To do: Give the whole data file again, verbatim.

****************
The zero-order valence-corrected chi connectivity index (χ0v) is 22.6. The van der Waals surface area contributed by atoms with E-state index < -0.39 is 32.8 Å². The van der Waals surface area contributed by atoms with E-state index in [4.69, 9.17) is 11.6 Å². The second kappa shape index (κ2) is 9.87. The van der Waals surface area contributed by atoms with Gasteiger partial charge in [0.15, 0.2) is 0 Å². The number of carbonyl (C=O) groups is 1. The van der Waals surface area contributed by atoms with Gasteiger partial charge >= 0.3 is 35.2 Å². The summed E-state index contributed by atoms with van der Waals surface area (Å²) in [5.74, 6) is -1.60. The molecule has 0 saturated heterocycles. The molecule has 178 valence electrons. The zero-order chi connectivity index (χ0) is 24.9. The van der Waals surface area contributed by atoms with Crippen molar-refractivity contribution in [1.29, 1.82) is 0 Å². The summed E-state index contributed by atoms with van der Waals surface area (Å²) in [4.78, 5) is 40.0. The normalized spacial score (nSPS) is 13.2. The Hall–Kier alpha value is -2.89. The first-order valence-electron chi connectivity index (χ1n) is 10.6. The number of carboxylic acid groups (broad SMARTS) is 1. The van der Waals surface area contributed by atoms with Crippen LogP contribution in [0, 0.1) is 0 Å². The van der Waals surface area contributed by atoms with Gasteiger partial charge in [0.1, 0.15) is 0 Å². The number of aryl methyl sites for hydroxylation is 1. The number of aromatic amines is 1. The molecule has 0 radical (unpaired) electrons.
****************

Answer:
The zero-order valence-corrected chi connectivity index (χ0v) is 22.6. The van der Waals surface area contributed by atoms with E-state index < -0.39 is 32.8 Å². The van der Waals surface area contributed by atoms with E-state index in [4.69, 9.17) is 11.6 Å². The second kappa shape index (κ2) is 9.87. The van der Waals surface area contributed by atoms with Gasteiger partial charge in [0.15, 0.2) is 0 Å². The number of carbonyl (C=O) groups is 1. The van der Waals surface area contributed by atoms with Gasteiger partial charge >= 0.3 is 35.2 Å². The summed E-state index contributed by atoms with van der Waals surface area (Å²) in [5.74, 6) is -1.60. The molecule has 0 saturated heterocycles. The molecule has 178 valence electrons. The zero-order chi connectivity index (χ0) is 24.9. The van der Waals surface area contributed by atoms with Crippen molar-refractivity contribution in [1.29, 1.82) is 0 Å². The summed E-state index contributed by atoms with van der Waals surface area (Å²) in [4.78, 5) is 40.0. The normalized spacial score (nSPS) is 13.2. The Hall–Kier alpha value is -2.89. The first-order valence-electron chi connectivity index (χ1n) is 10.6. The number of carboxylic acid groups (broad SMARTS) is 1. The van der Waals surface area contributed by atoms with Crippen LogP contribution in [0, 0.1) is 0 Å². The van der Waals surface area contributed by atoms with Gasteiger partial charge in [0.1, 0.15) is 0 Å². The number of aryl methyl sites for hydroxylation is 1. The number of aromatic amines is 1. The molecule has 0 radical (unpaired) electrons.